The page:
Automated clearinghouse (ACH) transactions are often considered safer and more difficult to compromise than paper checks and wire transfers, but that reputation might not last.
In 2018, 33% of organizations were subject to ACH debit fraud and 20% were subject to ACH credit fraud, each up several percentage points from 2017, according to the Association for Financial Professionals’ Payments Fraud and Control Survey, released on Tuesday. What’s more, ACH was the only payment method that experienced a year-over-year increase in the percentage of companies that experienced instances of fraud.
“This new development indicates that fraudsters are now trying to use ACH transactions as vehicles for their scams as they move away from checks and wires,” according to the AFP report. ACH transactions, of course, are increasingly popular and are cheaper than wire transfers.
How are fraudsters committing ACH fraud? In many instances, “it is usually not the payment method itself that is compromised but the processes leading up to payment initiation,” the AFP explained.
For example, fraudsters can compromise a business’s internal systems through phishing attacks or recruit assistance from insider the target organizations to help facilitate ACH transaction initiation.
Overall payments fraud using account takeovers — in which a scammer illegally gets access to a bank or online e-commerce account — is up, which could also partly explain the increase in ACH frauds, said the AFP.
“By gaining access to internal systems, fraudsters may successfully be able to generate ACH files,” according to the AFP. Most accounting systems just require a routing number and an account number to initiate a payment.
Business email compromise (BEC) schemes that target individuals responsible for payments through social engineering and other methods were the method by which 33% of respondents said fraudsters accessed ACH credits (a direct payment pushing funds into an account) in 2018, up from 12% in 2017.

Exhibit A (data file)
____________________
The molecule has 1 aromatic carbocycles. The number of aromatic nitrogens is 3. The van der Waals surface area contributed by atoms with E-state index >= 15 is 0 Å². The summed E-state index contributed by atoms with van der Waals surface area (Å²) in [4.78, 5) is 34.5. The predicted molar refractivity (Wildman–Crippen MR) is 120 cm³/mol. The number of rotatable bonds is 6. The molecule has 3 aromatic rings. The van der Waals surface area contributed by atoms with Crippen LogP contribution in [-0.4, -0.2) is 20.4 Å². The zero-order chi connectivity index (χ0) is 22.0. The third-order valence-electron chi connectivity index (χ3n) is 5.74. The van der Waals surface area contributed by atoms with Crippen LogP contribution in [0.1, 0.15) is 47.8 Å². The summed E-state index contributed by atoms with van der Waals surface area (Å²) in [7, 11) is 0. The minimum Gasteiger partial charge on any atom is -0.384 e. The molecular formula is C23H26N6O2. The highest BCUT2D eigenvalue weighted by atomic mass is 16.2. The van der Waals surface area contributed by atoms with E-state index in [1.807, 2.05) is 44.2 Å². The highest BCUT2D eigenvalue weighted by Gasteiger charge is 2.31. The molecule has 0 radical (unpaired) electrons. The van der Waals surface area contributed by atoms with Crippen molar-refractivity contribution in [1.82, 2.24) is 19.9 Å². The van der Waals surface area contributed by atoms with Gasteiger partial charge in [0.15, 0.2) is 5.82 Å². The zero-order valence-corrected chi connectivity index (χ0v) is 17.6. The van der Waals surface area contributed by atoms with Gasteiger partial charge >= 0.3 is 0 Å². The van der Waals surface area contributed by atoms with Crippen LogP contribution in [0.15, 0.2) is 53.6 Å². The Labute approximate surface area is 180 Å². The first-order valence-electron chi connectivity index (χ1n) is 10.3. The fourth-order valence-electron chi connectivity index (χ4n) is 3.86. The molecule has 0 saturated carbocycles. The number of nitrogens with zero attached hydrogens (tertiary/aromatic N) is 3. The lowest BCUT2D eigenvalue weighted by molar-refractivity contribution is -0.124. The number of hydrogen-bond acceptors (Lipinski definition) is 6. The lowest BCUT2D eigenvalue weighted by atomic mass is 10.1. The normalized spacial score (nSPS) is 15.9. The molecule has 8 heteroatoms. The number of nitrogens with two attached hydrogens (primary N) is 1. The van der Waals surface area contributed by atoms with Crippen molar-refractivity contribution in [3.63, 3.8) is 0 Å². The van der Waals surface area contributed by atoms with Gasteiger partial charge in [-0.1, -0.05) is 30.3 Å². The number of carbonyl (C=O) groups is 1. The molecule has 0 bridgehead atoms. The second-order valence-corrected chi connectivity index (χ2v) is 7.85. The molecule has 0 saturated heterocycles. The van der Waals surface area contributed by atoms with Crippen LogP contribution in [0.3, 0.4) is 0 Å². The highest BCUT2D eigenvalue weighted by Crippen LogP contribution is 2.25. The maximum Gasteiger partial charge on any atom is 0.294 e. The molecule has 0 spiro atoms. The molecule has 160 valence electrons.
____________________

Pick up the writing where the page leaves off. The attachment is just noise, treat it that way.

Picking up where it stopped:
What measures are companies taking to combat such fraud? Reconciling accounts daily to identify and return unauthorized ACH debits (a direct payment that pulls funds from an account) is the most commonly used, by 65% of respondents. About 63% block all ACH debits except on a single account set up with ACH debit filter/ACH positive pay, and 37% block ACH debits on all accounts.
To cut down on ACH fraud, of course, organizations also have to cut down on successful BEC attempts. Over three-fourths (76%) of all survey respondents said their companies were adopting stronger internal controls that prohibit initiation of payments based on emails or “other, less secure messaging systems.”
Given ACH payments are under attack, it would make sense for companies to put additional protections around same-day ACH transactions, since they happen much faster than normal ACH payments. But 56% of organizations surveyed said they were not actively taking steps to mitigate additional risks from same-day ACH. One-quarter (25%) of respondents said they had not received any advice on the matter from their banks.
Same-day ACH payments are booming, with 178 million same-day transactions taking place last year, an increase of 137% over 2017, according to NACHA.
Good news on the fraud front came from a decline in corporate/commercial credit/debit card fraud in 2018.
Three-in-ten (29%) treasury and finance professionals reported their organizations were subject to card fraud last year, continuing a three-year decline. Travel and entertainment cards and purchasing cards were most prone to fraud, and the most popular causes were fraudulent credit card charges made by a third-party vendor and employee theft.
The AFP attributed the decline in part to the switch in the U.S. from magnetic stripe cards to smart-chip cards, which are more difficult to counterfeit, as well as banks’ use of algorithms and machine learning to track anomalies in card spend patterns.
Overall, more than three-fourths (82%) of companies surveyed were targets of payments fraud last year, according to AFP. However, losses were limited. More than half (57%) of financial professionals reported that their organizations did not incur a direct financial loss as a result of fraudulent activity, and 19% reported a financial loss of less than $25,000.
More than 600 treasury and finance professionals responded to the survey, which was conducted in January.